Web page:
What I will also say is that starting the alternate list (and, hey, if you’ve not yet signed up for “Flying Solo,” here’s the place to do that) has made me feel a whole bunch better about the whole thing, because I’ve been getting really good feedback on that, and, according to the numbers, people are reading it at twice the rate of the industry average. I’ve already got more people on that list than on the newspaper list (and I’ve got every daily in Colorado on it, plus several 3-5 times a week papers), and I’ve got subscribers in five countries. Thank you all for reading, and tell your friends!
I’ve also been developing the story kit idea, and just a few days after I started it, I got an e-mail from Zazzle announcing a contest for developing a new, custom product for their site. This could be an opportunity to get this developed in a big way, so, I’m working on the video proposal for that.
Even if that doesn’t go forward, I’ve been looking into a few other options, and building something of a business plan, which may or may not include a Kickstarter campaign.
I’ve already sold one, which is a “find dino fossils” scenario, and they’re not yet available for sale online. I’ve also got a waiting list, and the person on that waiting list has told me that he has a relative who works on importing, who might be a contact if I needed to look for wholesale prices on the various props.
I’ve also had some things developing on the cemetery preservation front, but, that’s still pretty vague, and might not really amount to much.
I didn’t get the editorial calendar built over my holiday, which is really hurting me as I’m trying to juggle all the demands of two websites, a column and all the projects, so, I’m hoping to get a better handle on that this weekend.
It’s feeling a bit like things are rolling in the right direction for once, and I’m not sure if it’s because I’ve hit on the right path, or, I’ve finally been at it long enough to finally see some results, or I dunno, I’m imagining things. But, I admit, it is feeling like progress, which is a very huge deal to me.
I am going to go to bed, and see what tomorrow may bring. Pleasant dreams.
One of my super-secret projects that’s not really secret is that I’m writing a column for syndication.
While I’m working on getting traction with the people who might or might not pay me, I’m curious to see if there’s even an audience for this thing, and see if I can’t grow it myself, too. I’m not posting the columns here, but, I’m offering it for e-mail subscriptions. Call it an experiment.
So, if you’d like to see my Sunday column,
Subscribe to Flying Solo by E-mail
There are sample columns posted here.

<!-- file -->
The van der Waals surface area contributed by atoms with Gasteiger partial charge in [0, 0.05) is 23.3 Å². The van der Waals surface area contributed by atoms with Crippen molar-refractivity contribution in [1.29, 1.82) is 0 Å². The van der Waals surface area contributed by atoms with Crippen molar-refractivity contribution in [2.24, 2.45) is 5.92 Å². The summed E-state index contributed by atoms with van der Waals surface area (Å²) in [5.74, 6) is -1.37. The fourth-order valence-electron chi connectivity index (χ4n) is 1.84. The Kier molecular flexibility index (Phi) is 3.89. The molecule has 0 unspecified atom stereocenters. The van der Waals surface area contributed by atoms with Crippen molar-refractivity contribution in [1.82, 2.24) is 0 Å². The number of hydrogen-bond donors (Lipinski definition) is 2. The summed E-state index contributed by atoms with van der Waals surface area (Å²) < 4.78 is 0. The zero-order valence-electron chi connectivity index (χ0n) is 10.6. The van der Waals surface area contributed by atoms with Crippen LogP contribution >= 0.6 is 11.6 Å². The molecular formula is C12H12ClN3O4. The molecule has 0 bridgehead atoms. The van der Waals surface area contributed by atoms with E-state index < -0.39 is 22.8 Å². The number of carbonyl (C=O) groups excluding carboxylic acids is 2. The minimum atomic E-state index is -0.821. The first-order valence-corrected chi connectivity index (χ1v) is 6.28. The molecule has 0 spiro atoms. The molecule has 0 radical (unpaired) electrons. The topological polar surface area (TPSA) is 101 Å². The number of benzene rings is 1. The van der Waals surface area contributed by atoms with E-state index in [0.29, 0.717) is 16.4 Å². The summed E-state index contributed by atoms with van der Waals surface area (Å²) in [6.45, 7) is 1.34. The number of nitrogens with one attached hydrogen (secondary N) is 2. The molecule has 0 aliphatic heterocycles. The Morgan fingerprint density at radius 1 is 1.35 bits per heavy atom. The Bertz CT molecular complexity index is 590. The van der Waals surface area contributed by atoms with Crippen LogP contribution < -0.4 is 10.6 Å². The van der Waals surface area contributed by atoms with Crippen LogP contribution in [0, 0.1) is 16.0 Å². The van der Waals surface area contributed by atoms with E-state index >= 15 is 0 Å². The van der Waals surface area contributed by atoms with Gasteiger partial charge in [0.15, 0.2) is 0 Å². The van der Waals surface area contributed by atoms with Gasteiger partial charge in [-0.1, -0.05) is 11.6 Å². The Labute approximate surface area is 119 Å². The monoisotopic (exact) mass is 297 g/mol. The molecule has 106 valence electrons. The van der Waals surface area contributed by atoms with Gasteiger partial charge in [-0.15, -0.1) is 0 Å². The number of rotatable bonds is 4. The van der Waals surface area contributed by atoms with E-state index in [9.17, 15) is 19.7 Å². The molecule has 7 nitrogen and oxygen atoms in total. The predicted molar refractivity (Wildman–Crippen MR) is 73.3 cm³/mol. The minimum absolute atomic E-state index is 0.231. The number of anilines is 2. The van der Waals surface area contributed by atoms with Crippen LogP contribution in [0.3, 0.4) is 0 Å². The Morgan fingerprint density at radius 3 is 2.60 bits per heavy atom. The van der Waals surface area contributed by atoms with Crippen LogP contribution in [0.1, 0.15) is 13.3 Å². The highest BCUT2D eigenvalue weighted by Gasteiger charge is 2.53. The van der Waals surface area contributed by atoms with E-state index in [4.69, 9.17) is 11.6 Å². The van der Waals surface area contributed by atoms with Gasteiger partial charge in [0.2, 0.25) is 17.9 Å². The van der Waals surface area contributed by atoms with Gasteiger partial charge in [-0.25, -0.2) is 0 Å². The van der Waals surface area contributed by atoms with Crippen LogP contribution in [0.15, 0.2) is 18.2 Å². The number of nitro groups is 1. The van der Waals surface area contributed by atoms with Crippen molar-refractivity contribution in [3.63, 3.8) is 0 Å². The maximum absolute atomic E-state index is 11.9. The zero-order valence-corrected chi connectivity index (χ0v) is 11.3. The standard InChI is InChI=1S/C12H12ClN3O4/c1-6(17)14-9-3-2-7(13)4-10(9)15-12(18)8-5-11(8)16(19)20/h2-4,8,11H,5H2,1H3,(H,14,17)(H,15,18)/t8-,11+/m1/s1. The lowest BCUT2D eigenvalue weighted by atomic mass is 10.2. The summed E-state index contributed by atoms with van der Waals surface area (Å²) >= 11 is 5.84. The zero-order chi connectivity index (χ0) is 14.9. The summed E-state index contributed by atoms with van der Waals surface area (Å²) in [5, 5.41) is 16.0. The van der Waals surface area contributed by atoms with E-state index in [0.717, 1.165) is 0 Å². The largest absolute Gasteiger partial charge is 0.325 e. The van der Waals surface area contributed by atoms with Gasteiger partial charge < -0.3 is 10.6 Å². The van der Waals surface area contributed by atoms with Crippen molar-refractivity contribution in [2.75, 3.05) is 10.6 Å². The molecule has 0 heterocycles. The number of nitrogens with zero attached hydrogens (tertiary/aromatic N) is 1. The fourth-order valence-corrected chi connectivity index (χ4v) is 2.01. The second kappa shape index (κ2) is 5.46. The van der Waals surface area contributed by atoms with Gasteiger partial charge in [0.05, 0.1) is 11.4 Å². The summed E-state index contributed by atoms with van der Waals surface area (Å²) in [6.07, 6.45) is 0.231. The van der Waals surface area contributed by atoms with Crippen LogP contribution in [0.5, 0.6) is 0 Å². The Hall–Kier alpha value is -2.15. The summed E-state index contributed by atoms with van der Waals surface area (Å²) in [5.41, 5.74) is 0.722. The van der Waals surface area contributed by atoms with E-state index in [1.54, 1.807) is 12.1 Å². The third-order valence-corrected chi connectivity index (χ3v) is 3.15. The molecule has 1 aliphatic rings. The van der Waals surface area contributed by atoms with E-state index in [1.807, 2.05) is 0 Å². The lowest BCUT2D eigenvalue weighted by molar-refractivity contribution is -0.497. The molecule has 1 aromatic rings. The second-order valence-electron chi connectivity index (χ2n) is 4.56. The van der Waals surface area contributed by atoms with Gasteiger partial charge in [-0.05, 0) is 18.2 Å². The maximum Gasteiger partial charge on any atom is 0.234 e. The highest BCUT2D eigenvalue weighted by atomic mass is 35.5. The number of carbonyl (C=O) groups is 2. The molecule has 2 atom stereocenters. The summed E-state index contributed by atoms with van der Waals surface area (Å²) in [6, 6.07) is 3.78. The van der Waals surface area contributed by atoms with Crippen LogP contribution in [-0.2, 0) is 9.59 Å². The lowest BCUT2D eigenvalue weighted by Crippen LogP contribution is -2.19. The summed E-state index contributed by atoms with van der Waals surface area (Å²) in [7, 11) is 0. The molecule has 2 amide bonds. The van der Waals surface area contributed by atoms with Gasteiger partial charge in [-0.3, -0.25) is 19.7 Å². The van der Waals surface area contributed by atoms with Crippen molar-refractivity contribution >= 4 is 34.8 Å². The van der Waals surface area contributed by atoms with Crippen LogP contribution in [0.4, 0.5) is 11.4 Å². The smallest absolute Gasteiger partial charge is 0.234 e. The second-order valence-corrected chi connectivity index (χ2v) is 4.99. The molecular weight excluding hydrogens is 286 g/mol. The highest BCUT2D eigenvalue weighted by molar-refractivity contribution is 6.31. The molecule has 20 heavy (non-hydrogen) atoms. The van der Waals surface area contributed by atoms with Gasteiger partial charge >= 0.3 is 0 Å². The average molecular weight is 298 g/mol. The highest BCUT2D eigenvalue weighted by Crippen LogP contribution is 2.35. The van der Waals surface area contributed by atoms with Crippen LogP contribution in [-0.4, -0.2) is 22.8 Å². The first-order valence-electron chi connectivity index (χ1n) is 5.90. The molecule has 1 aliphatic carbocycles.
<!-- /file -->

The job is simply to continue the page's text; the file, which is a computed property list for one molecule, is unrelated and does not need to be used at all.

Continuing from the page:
I’m enjoying writing it, and hope that it’ll someday have an audience. Maybe that audience is you.
For the last few years, I’ve had to be much more creative with my gift-giving, because funds have been exceptionally tight. This means, I’ve been focusing on experiences and spending time instead of money.
This year, in keeping with that spirit, I decided that for Christmas I was going to write my nephews a story, and not only make then the heroes of the piece, but, make it a whole adventure: a self-contained experience that, with any luck, they would remember, and would have a touch of magic for them.
I had no idea what to write.
Finally, one night, in the bathtub, I was realizing that the story needed pictures, and I remembered that I had a picture of my oldest nephew and a gray kitten that had wandered across our path when we were walking around in a cemetery in Iowa. And then I knew what to write.
I turned that photo into the beginning of a quest. The kitten would lead the boys to a castle in another world, where they would get a treasure map, and a mission from the King to reclaim the treasure, and break the curse put on this land by a witch. The boys would need to find it, and then disguise and protect it. As their reward, they could keep the treasure.
At work, I made the treasure map, complete with burned spots and aging. I got a small treasure box at Hobby Lobby, filled it with “gems” and sparkly plastic necklaces I had in my costume closet, took some pictures of these, and mailed them to my sister, who would arrange the hiding of the treasure.
I put the story into a book, and printed it from one of the print-on-demand sites, with extra pages in the back for the boys to draw and color the details of how the story ended.
The boys had a blast. They took their swords with them to hunt for the treasure, and they looked under every tree they saw. They took the bequest for “disguising” the treasure very seriously, and were certain that there was no way that evil witch would recognize the stolen treasure.